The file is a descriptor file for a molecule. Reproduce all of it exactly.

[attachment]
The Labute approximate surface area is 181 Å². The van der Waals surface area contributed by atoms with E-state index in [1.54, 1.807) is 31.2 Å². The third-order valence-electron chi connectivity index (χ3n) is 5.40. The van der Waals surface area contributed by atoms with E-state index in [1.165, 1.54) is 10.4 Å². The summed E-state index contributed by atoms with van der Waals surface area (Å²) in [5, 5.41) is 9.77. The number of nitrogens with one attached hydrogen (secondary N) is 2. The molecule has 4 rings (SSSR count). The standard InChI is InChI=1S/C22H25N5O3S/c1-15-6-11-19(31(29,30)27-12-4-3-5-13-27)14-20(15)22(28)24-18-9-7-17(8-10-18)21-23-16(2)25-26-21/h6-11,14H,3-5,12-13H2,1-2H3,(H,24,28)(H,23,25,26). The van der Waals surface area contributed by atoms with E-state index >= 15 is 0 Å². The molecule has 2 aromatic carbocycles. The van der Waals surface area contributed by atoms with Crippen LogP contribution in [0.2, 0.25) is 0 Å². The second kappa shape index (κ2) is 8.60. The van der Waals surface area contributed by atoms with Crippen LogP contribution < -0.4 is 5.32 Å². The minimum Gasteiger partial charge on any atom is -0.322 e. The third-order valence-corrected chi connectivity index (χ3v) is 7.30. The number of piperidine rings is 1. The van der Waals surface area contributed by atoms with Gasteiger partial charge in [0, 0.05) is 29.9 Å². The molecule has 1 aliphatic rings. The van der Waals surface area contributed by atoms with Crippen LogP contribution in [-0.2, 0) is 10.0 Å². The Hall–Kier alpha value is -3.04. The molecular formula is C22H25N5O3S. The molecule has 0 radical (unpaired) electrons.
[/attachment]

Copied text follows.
The Labute approximate surface area is 181 Å². The van der Waals surface area contributed by atoms with E-state index in [1.54, 1.807) is 31.2 Å². The third-order valence-electron chi connectivity index (χ3n) is 5.40. The van der Waals surface area contributed by atoms with E-state index in [1.165, 1.54) is 10.4 Å². The summed E-state index contributed by atoms with van der Waals surface area (Å²) in [5, 5.41) is 9.77. The number of nitrogens with one attached hydrogen (secondary N) is 2. The molecule has 4 rings (SSSR count). The standard InChI is InChI=1S/C22H25N5O3S/c1-15-6-11-19(31(29,30)27-12-4-3-5-13-27)14-20(15)22(28)24-18-9-7-17(8-10-18)21-23-16(2)25-26-21/h6-11,14H,3-5,12-13H2,1-2H3,(H,24,28)(H,23,25,26). The van der Waals surface area contributed by atoms with E-state index >= 15 is 0 Å². The molecule has 2 aromatic carbocycles. The van der Waals surface area contributed by atoms with Crippen LogP contribution in [0.2, 0.25) is 0 Å². The second kappa shape index (κ2) is 8.60. The van der Waals surface area contributed by atoms with Crippen LogP contribution < -0.4 is 5.32 Å². The minimum Gasteiger partial charge on any atom is -0.322 e. The third-order valence-corrected chi connectivity index (χ3v) is 7.30. The number of piperidine rings is 1. The van der Waals surface area contributed by atoms with Gasteiger partial charge in [0, 0.05) is 29.9 Å². The molecule has 1 aliphatic rings. The van der Waals surface area contributed by atoms with Crippen LogP contribution in [-0.2, 0) is 10.0 Å². The Hall–Kier alpha value is -3.04. The molecular formula is C22H25N5O3S. The molecule has 0 radical (unpaired) electrons.